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Photo: N/A, License: N/A, Created: 2019:07:18 00:56:02

PHOTO/STACI WILSON Business leaders and government officials were on hand last week at the official announcement of a CDL training program set to launch at the Susquehanna County Career and Technical Center. In front are Pat Musheno of SGFS; Rep. Tina Pickett; and Chad Gorman of GDS. Behind them, from left are Cabot’s Bill desRosiers; Wyoming County commissioners Mike Stabinsky and Tom Henry; Gene Barr of the Pa. Chamber of Business & Industry; Rep. Jonathan Fritz; Jim Edwards and Steve Novakowski of Cabot; Adam Diaz of Diaz Companies; Susquehanna County commissioner Alan Hall; and Elk Lake Superintendent Ken Cuomo.

Elk Lake/SCCTC Superintendent Dr. Ken Cuomo last Thursday morning described the addition of a CDL training program to its offerings as a “win-win-win” situation that will have a positive impact on students, the community and local businesses.

Cuomo led the remarks offered as the district, along with elected officials and business leaders, announced the launch of the CDL training facility on the grounds of the Elk Lake campus.

The superintendent thanked Cabot Oil & Gas, GasSearch Drilling Services, Meshoppen Stone, Diaz Companies and Tioga Environmental for providing the necessary resources to make this happen.

The companies, in turn, are looking to the program to help lessen the shortage of qualified drivers.

Rep. Tina Pickett, R-Towanda, said that after years of success she could “expect Elk Lake/SCCTC would be a leader in this new education.”

She also said she was pleased this year’s state budget included more funding for technical school equipment.

“Tech schools lead people to good paying jobs,” Pickett said.

Rep. Jonathan Fritz, R-Honesdale, said the addition of the program is a “wonderful example of rural Pennsylvania on the cutting edge of leadership.”

He said the certified driving jobs could provide annual incomes of $70,000 or more. “That’s life-changing in a rural economy,” Fritz said.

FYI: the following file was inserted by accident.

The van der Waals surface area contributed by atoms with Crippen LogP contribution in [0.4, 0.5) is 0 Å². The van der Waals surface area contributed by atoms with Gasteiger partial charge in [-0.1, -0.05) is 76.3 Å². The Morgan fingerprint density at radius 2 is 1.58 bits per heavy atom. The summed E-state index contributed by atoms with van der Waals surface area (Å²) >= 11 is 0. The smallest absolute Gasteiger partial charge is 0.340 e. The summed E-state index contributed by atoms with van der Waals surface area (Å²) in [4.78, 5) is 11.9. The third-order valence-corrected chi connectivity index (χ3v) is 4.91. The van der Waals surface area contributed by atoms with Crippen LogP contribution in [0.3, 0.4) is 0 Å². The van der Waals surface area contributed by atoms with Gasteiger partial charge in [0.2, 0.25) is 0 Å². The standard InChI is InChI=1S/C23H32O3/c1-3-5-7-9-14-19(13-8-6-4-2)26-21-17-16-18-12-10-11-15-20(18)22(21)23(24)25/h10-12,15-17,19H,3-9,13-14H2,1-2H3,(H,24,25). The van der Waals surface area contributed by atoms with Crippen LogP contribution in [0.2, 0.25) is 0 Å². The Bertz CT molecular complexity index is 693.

Susquehanna County Commissioner Alan Hall remarked that the program provided “a great opportunity to put hundreds of people back into the seat of trucks.”

“It’s a great opportunity for the community,” Hall said, noting the many available local driving jobs currently available.

Chad Gorman, of GDS, said he began to talk about the addition of the CDL program about one and one-half years ago with SCCTC Executive Director Dr. Alice Davis. “We started talking through and beyond the 100 drivers GDS needed to the hundreds and hundreds of drivers needed in the community. This is a huge benefit, not only to GDS, but for other companies.”

Currently those looking to train for the CDL license need to travel long distances, offered Diaz Companies owner Adam Diaz. He said his company’s involvement with helping to launch the program is “only going to help us and all the others.”

Gene Barr, president of the PA Chamber of Business and Industry, and also a member of Gov. Tom Wolf’s Keystone Economic Development and Workforce Command Center said there is a “workforce crisis” in the state. “There are people without jobs and jobs without people,” Barr offered.

He said programs like the one being launched at SCCTC provide an example of partnerships between public and private interests that make an investment and will provide family-sustaining jobs.

Barr also noted that CDL drivers are an integral part of the nation’s economy. He said that without trained drivers “commerce would grind to a halt.”

Cuomo offered his thanks to the business leaders, and to Davis, who he called a “driving force” in bringing the program to SCCTC

and SCCTC instructor Gary Fenton.